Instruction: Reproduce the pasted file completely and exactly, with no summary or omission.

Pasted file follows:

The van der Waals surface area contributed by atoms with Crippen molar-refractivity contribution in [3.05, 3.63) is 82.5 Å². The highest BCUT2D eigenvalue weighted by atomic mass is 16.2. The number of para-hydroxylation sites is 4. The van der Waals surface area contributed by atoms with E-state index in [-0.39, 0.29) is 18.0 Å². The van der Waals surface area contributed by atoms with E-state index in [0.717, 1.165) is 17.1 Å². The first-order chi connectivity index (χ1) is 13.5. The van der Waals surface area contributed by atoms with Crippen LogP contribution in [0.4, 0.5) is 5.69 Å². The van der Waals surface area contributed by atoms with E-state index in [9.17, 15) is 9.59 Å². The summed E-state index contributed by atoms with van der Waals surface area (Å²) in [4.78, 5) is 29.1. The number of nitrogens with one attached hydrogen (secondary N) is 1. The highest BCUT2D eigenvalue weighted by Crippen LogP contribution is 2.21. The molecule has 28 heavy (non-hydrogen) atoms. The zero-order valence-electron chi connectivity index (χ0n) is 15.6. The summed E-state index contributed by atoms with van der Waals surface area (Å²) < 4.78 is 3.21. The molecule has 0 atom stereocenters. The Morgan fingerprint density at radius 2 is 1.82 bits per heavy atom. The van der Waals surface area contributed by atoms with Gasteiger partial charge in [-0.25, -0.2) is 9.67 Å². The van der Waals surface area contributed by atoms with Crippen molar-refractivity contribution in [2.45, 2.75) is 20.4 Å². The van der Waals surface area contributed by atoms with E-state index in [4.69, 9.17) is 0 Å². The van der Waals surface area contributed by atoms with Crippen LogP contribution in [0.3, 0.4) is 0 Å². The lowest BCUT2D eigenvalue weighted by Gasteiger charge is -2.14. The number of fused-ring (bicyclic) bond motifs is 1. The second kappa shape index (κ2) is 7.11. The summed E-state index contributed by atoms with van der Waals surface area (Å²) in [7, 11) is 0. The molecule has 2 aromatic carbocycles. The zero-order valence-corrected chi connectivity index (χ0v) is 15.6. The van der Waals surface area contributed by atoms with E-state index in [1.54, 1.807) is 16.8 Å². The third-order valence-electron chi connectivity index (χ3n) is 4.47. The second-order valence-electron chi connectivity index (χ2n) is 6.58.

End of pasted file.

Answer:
The van der Waals surface area contributed by atoms with Crippen molar-refractivity contribution in [3.05, 3.63) is 82.5 Å². The highest BCUT2D eigenvalue weighted by atomic mass is 16.2. The number of para-hydroxylation sites is 4. The van der Waals surface area contributed by atoms with E-state index in [-0.39, 0.29) is 18.0 Å². The van der Waals surface area contributed by atoms with E-state index in [0.717, 1.165) is 17.1 Å². The first-order chi connectivity index (χ1) is 13.5. The van der Waals surface area contributed by atoms with Crippen LogP contribution in [0.4, 0.5) is 5.69 Å². The van der Waals surface area contributed by atoms with E-state index in [9.17, 15) is 9.59 Å². The summed E-state index contributed by atoms with van der Waals surface area (Å²) in [4.78, 5) is 29.1. The number of nitrogens with one attached hydrogen (secondary N) is 1. The highest BCUT2D eigenvalue weighted by Crippen LogP contribution is 2.21. The molecule has 28 heavy (non-hydrogen) atoms. The zero-order valence-electron chi connectivity index (χ0n) is 15.6. The summed E-state index contributed by atoms with van der Waals surface area (Å²) < 4.78 is 3.21. The molecule has 0 atom stereocenters. The Morgan fingerprint density at radius 2 is 1.82 bits per heavy atom. The van der Waals surface area contributed by atoms with Gasteiger partial charge in [-0.25, -0.2) is 9.67 Å². The van der Waals surface area contributed by atoms with Crippen molar-refractivity contribution in [2.45, 2.75) is 20.4 Å². The van der Waals surface area contributed by atoms with E-state index in [4.69, 9.17) is 0 Å². The van der Waals surface area contributed by atoms with Crippen LogP contribution in [0.3, 0.4) is 0 Å². The lowest BCUT2D eigenvalue weighted by Gasteiger charge is -2.14. The number of fused-ring (bicyclic) bond motifs is 1. The second kappa shape index (κ2) is 7.11. The summed E-state index contributed by atoms with van der Waals surface area (Å²) in [7, 11) is 0. The molecule has 2 aromatic carbocycles. The zero-order valence-corrected chi connectivity index (χ0v) is 15.6. The van der Waals surface area contributed by atoms with E-state index in [1.54, 1.807) is 16.8 Å². The third-order valence-electron chi connectivity index (χ3n) is 4.47. The second-order valence-electron chi connectivity index (χ2n) is 6.58.